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Posted: May 30, 2021

A very entertaining but sad book

Book Review

By Derryll White

Hiaasen, Carl (2004).  Skinny Dip.

When an over-sexed and crooked marine biologist starts to come up short and noodle-like in the bedroom, the reader has a sense that something is wrong. Of course, the thug that keeps stealing fentanyl patches from sick people in a care home heightens that feeling – something is whacky in Florida!

Carl Hiaasen is a consummate and hilarious storyteller. Joey Perrone, rich and presumed dead, hooks up with recluse Mick Stranahan to drive her crooked and murderous husband crazy, thus inducing the bedroom shortfall.

‘Skinny Dip’ is another brilliant and funny Hiaasen attack on the out-of-control development forces loose in the state of Florida. Every piece of ground needs a writer like this to expose its values and defend its importance to the continued wellness of this planet.  He very clearly lays out the plight of the great natural freshwater environment called the Everglades.  This is the largest subtropical wilderness in the United States.

The author charts the impacts farming is having on this natural region, dumping millions of gallons of fertilizer-laden water directly into the national park instead of into settling ponds and filtration systems. This is a very entertaining but sad book. Read Hiaasen and think about all the stupid and self-centred things we do as human beings.

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Excerpts from the novel:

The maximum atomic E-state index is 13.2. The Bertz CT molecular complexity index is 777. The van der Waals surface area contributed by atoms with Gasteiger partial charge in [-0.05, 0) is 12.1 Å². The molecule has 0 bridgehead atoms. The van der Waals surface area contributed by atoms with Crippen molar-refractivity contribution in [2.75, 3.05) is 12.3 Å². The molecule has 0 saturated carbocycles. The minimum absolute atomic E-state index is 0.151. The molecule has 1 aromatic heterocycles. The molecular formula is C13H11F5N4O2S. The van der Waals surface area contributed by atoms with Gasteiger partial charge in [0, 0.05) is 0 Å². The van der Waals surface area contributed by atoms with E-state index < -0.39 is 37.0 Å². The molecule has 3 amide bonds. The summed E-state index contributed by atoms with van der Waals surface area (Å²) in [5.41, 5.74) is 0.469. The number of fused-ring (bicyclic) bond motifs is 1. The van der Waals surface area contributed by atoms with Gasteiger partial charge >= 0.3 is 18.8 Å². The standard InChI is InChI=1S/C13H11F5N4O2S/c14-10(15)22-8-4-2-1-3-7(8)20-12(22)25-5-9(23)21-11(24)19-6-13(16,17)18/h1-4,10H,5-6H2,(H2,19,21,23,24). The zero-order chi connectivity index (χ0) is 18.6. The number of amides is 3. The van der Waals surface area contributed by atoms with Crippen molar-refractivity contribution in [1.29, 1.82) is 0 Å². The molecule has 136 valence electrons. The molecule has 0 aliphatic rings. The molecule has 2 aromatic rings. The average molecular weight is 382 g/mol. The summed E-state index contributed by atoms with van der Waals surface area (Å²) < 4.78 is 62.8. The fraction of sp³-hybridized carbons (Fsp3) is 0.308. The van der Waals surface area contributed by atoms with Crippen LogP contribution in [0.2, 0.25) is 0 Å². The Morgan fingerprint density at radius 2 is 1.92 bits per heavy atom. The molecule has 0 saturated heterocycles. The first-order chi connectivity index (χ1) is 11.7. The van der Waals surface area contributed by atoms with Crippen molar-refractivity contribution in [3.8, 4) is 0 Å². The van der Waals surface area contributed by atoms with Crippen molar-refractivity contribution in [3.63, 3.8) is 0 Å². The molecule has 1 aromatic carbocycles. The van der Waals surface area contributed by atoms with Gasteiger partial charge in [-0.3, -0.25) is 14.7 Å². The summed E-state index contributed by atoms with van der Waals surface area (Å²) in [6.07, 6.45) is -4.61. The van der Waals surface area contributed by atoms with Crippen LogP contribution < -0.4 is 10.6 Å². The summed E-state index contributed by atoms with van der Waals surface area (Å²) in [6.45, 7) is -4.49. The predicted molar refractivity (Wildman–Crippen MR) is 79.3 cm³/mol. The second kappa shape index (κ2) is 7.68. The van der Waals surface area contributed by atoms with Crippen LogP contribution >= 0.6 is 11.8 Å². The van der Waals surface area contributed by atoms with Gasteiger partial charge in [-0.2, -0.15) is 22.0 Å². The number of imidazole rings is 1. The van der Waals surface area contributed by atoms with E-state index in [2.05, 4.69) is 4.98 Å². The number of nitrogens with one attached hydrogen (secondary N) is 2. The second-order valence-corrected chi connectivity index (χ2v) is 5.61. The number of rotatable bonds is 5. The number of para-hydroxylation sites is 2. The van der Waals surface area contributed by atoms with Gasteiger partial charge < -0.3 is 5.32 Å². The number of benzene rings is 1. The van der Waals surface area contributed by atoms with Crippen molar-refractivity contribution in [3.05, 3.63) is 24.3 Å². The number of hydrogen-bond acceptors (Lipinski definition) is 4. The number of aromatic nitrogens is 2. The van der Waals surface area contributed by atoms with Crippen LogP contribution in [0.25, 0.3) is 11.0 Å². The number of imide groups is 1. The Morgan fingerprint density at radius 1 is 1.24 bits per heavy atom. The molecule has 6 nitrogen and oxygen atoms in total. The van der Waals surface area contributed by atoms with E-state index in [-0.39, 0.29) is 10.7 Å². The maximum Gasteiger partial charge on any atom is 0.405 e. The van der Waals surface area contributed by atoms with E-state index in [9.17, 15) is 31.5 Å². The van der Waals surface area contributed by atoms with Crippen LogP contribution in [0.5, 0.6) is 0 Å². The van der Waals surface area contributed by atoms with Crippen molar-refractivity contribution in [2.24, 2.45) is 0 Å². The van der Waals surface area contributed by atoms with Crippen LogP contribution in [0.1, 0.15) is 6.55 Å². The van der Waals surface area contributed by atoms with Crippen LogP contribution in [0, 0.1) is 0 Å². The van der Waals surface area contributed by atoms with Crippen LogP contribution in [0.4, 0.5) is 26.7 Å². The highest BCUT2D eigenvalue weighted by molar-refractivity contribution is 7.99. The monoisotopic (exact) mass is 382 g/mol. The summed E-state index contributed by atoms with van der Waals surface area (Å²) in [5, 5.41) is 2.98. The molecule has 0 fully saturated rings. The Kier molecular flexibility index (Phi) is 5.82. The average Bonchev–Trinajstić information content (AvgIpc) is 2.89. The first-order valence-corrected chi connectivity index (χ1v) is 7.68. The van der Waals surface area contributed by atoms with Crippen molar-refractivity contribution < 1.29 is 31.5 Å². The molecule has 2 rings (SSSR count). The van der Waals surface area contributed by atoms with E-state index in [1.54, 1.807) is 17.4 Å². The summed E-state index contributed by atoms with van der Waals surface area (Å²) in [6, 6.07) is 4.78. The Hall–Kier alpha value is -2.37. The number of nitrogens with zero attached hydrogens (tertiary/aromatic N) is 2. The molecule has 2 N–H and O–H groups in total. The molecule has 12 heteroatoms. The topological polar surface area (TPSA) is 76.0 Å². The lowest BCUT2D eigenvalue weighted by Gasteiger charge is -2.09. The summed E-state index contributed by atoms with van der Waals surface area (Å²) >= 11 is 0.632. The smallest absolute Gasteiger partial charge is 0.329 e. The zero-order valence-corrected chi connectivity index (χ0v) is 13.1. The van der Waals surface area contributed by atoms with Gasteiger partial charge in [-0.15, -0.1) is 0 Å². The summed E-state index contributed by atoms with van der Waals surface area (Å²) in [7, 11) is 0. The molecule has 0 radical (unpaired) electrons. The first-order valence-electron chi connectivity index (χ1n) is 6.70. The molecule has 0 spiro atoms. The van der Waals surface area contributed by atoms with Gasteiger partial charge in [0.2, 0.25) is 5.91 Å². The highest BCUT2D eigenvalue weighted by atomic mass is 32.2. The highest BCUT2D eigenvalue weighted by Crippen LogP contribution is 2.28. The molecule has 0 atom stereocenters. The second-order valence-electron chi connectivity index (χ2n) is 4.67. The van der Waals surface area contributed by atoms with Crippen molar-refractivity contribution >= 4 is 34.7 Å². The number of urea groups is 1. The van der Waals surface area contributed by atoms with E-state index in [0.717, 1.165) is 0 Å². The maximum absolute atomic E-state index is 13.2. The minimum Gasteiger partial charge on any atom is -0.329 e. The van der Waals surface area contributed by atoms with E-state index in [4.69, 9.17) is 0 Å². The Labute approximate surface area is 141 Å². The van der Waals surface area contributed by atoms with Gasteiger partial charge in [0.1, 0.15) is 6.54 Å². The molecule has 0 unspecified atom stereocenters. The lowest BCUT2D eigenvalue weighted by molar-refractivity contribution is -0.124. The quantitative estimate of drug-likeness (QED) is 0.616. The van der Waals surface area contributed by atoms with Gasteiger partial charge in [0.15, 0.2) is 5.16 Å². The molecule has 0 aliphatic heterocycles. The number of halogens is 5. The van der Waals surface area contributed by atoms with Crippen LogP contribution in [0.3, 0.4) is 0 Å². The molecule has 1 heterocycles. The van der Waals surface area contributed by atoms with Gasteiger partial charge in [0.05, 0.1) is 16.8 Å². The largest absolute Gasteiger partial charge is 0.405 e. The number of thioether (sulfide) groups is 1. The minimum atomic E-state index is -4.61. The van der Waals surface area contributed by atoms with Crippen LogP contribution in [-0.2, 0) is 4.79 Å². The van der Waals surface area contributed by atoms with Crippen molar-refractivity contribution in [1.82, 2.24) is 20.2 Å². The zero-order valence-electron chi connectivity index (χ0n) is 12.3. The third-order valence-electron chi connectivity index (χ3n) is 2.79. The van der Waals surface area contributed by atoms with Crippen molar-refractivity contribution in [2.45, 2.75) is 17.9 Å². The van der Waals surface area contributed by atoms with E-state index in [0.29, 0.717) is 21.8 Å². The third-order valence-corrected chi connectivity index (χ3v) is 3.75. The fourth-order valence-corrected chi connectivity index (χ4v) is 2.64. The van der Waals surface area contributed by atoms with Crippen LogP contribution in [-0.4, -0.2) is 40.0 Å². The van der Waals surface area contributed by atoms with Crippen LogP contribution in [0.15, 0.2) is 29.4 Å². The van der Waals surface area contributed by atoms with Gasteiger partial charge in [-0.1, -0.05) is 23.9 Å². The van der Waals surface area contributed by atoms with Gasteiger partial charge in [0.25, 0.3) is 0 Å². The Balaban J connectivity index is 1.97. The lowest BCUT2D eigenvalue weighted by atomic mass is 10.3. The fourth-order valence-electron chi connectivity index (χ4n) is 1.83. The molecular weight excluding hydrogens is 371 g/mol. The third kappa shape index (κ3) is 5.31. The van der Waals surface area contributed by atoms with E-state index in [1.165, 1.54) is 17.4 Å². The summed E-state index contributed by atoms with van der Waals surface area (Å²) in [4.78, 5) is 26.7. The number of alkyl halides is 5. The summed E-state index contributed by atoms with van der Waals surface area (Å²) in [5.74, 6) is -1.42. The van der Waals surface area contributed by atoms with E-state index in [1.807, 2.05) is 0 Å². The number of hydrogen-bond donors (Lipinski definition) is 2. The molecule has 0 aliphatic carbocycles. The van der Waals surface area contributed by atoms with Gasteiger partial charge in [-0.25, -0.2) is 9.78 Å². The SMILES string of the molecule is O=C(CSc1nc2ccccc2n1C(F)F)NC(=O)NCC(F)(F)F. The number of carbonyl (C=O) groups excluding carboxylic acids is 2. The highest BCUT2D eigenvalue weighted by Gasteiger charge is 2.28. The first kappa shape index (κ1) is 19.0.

FLORIDA – Practically anywhere in the upper Midwest would have been fine; Michigan, Wisconsin, Minnesota, or even the Dakotas.  There the crimes were typically forthright and obvious, ignited by common greed, lust or alcohol.  Florida was more complicated and extreme, and nothing could be assumed.  Every scheming shitwad in America turned up here sooner or later, such were the opportunities for predation.

EVERGLADES – A breeze fluffed the saw grass and combed ripples in the dark water.  Coots tiptoed through the hyacinths and lilies, a young heron speared minnows in the shallows and a small bass went airborne to take a dragonfly.  The place was thrumming with wildlife.

DEVELOPMENT – Later, as the pilot angled northward, Joey heard her brother gag in revulsion at the sight of western Broward County, where new subdivisions were erupting like cankers in all directions; thousands upon thousands of cookie-cutter houses, jammed together so tightly that it looked like you could jump from roof to roof for miles on end.  Where there were no houses stood office parks, shopping plazas and enormous auto malls – acres and acres of Toyotas and Chryslers, cooking in the sun.  Only a slender dirt levee separated the clamorous tide of humanity from the Everglades.

– Derryll White once wrote books but now chooses to read and write about them.  When not reading he writes history for the web at www.basininstitute.org.


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